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The Role of Angiotensin-Converting Enzyme Inhibitors and Angiotensin Receptor Blockers in Postangioplasty Restenosis

Liu, Ying MD, PhD1; Carrey, Zev MD1; Aronow, Wilbert S. MD2,*; Alaie, Daruish MD1; Petrillo, Richard L. MD1; Frishman, William H. MD2

doi: 10.1097/MJT.0b013e3182979b59
Therapeutic Reviews

Postangioplasty restenosis remains a clinical problem, and various strategies have been used to minimize or eliminate this complication. Stimulation of the renin–angiotensin system has been shown to cause vascular smooth muscle migration, matrix deposition, and endothelial dysfunction, which are possible causes of postangioplasty restenosis, suggesting that the use of angiotensin-converting enzyme (ACE) inhibitors and/or angiotensin receptor blockers might ameliorate or prevent restenosis. However, data obtained to date in both animal and human studies of various designs show conflicting results regarding the benefit or lack of benefit of angiotensin inhibition strategies. It has also been shown that the type of ACE genotype may influence the effects of drugs on restenosis, suggesting that in the future, a pharmacogenetic approach might be of use for augmenting the benefit in patients from inhibitors of the angiotensin system. As of now, there are no supportive data to suggest a benefit of using routine ACE inhibitors or angiotensin receptor blockers to prevent postangioplasty restenosis in the general population.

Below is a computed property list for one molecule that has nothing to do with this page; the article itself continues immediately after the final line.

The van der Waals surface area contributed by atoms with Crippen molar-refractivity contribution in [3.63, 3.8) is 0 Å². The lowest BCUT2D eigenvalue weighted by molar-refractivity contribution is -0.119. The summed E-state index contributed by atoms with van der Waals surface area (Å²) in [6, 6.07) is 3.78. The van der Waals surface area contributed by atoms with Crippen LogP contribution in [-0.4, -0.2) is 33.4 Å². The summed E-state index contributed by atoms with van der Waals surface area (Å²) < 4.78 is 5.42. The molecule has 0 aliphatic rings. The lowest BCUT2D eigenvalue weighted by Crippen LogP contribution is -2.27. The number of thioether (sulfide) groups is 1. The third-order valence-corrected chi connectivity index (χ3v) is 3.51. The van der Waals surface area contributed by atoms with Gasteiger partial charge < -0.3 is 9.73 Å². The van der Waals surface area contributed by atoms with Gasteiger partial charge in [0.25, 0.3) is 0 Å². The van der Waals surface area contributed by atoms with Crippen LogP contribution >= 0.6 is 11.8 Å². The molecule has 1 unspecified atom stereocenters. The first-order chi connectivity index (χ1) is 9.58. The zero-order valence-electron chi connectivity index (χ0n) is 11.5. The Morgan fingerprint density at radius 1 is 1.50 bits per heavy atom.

1Department of Medicine, Mount Vernon Hospital, Mount Vernon, NY; and

2Cardiology Division, New York Medical College/Westchester Medical Center, Valhalla, NY.

Address for correspondence: Wilbert S. Aronow, Cardiology Division, New York Medical College, Macy Pavilion, Room 138, Valhalla, NY 10595. E-mail:

The authors have no conflicts of interest to declare.

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